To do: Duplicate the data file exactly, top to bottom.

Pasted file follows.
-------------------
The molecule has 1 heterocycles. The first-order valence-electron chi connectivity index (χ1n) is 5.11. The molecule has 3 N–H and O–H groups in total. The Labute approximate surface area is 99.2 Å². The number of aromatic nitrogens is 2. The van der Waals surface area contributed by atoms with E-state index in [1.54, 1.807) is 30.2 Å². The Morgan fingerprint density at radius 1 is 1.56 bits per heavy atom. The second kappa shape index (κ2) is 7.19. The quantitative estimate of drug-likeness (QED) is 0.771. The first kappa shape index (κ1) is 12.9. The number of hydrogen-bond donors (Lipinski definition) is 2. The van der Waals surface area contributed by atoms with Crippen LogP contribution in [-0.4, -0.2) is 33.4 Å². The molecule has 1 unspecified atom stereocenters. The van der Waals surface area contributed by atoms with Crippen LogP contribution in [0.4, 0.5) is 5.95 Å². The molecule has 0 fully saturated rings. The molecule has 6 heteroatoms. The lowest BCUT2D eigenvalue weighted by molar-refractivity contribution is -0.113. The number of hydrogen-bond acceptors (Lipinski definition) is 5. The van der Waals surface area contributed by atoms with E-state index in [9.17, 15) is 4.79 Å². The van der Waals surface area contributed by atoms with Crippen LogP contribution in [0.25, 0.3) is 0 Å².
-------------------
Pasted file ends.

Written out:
The molecule has 1 heterocycles. The first-order valence-electron chi connectivity index (χ1n) is 5.11. The molecule has 3 N–H and O–H groups in total. The Labute approximate surface area is 99.2 Å². The number of aromatic nitrogens is 2. The van der Waals surface area contributed by atoms with E-state index in [1.54, 1.807) is 30.2 Å². The Morgan fingerprint density at radius 1 is 1.56 bits per heavy atom. The second kappa shape index (κ2) is 7.19. The quantitative estimate of drug-likeness (QED) is 0.771. The first kappa shape index (κ1) is 12.9. The number of hydrogen-bond donors (Lipinski definition) is 2. The van der Waals surface area contributed by atoms with Crippen LogP contribution in [-0.4, -0.2) is 33.4 Å². The molecule has 1 unspecified atom stereocenters. The van der Waals surface area contributed by atoms with Crippen LogP contribution in [0.4, 0.5) is 5.95 Å². The molecule has 0 fully saturated rings. The molecule has 6 heteroatoms. The lowest BCUT2D eigenvalue weighted by molar-refractivity contribution is -0.113. The number of hydrogen-bond acceptors (Lipinski definition) is 5. The van der Waals surface area contributed by atoms with E-state index in [9.17, 15) is 4.79 Å². The van der Waals surface area contributed by atoms with Crippen LogP contribution in [0.25, 0.3) is 0 Å².